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Turner, Richard. When rumors make news. In Newsweek Dec 30 1996, v128,
Public-service warning: The Internet is not a news service. Read
what's there with care, and be your own editor.
HE WEARS A TRENCH coat. He worked for Kennedy. His image, with the
Eiffel Tower in the background and the ABC logo in the corner, exudes
a sense of legitimacy. This is the familiar medium, the thing we're
supposed to trust. So when former ABC news correspondent Pierre
Salinger breathlessly announced last month that he had evidence that
TWA Flight 800 was felled by a friendly-fire U.S. missile, the story
had enough credibility to resurface in the "mainstream" press, where
it had briefly appeared two months before.
For most people, this episode played out as embarrassing, a little
bit sad, a little bit Brinkley-esque. But inhabitants of cyberspace
were less compassionate. To them, this was yet another sign of
establishment cluelessness about the Internet. They witheringly
pointed out that the same document Salinger referred to had been on
the World Wide Web, posted for all to see, for months. "Well, Pierre,
if you'd get a little Net-savvy, you'd figure it out," sniffed one
Web site, conspire.com, which concluded: "Learn to surf, Dude."
There they go again, the denizens of the "old" media and the Netizens
of the new. Their mutual distrust colors a debate which really ought
not to be so supercharged. Mainstream-media watchdogs view the loopy
Salinger story as yet another sign that the Net is a giant, churning
rumor pit, because the friendly-fire information resided there. The
technophiles think they're under attack by a punditocracy afraid to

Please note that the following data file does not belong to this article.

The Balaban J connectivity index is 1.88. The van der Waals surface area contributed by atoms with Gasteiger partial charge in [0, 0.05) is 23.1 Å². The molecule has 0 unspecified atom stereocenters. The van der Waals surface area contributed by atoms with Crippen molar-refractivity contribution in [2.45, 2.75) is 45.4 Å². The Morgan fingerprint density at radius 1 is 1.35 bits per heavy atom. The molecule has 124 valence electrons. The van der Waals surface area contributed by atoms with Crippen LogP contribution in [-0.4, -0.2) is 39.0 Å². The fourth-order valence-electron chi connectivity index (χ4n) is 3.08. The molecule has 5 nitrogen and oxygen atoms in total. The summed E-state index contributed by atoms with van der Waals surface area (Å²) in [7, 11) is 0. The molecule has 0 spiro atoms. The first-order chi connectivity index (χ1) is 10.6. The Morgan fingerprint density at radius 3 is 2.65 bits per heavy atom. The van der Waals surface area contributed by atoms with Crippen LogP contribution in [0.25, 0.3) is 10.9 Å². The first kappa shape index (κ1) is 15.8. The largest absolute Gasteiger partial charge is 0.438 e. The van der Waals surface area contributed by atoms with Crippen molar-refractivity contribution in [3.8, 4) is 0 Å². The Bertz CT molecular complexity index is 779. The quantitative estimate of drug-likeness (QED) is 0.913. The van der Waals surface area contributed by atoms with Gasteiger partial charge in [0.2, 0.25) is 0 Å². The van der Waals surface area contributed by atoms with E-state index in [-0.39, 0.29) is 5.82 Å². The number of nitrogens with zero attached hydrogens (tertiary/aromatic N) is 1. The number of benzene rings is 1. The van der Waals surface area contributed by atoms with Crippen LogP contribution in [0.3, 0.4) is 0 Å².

give up control.
And so there was similar fretting from both sides when a slightly
overreaching story in the San Jose Mercury News-- which appeared to
say that CIA-sanctioned cocaine sales launched the crack
epidemic-took on momentum, fed by the Net. The tale became holy writ
to many, especially in the black community. The Mercury was blasted
for how its Web version of the story helped spread and distort it.
We don't mind mentioning these things, or the alien autopsies, or the
United Nations plot with the black helicopters. But there are other
examples of "news" floating around the Internet that we won't
articulate, like the famous Republican politician said to have been
involved in a homosexuality scandal some years back. Why won't we put
it in the magazine? Well, short of actually investigating it, we'll
rely on the San Francisco Chronicle, which ran a story saying there's
no evidence that it's true. It's part of the "legitimate" press, and
we fancy that we are, too.
This is very civic-minded of us, and, of course, very pompous. Who
are we to decide? Media mandarins, determining from on high what
people can and can't know. This is the view of the apostles of
cyber-nirvana. To them, the Net is a means for regular people to
assert their rights against the old order of top-down windbags.
All of this obscures the obvious fact that the Net is a means of
communication, not a news service. Everybody who's spent five minutes
there knows it's full of self-indulgent rantings, junior-highschool
feuding-and porno. Just because something's on the Net doesn't give
it gravitas. The TWA friendly-fire story, before it hit the Internet,
actually showed up on CBS's local TV station in New York just after
the crash. But CBS network news didn't pick up on it, and this is the
point: with so much information out there today, people have to know
whom to trust. For better or worse, this trust still resides in some
TV news organizations and a handful of newspapers and magazines-many
of them controlled by family members willing to tolerate flattish
stock prices in return for some high-minded and corny ideal that
their stories should try to tell the truth. They set the agenda for
most other news. And readers by now know when they browse the
newsstand that there's a difference between The New York Times and
Weekly World News.
For those who aren't waving a banner for one side or the other-who
believe that the Net is important but doubt its utopian qualities-the
debate about news pollution on the Net is just another reminder that
citizens have to pick through their news as carefully as cats. "You
can't scroll through the Net uncritically," says high-tech attorney
Michael Godwin. "You have to be your own editor. That's called being
an adult in an information society." And that still means listening
to guys in trench coats, even if they sometimes get it wrong.
COPYRIGHT 1996 Newsweek Inc.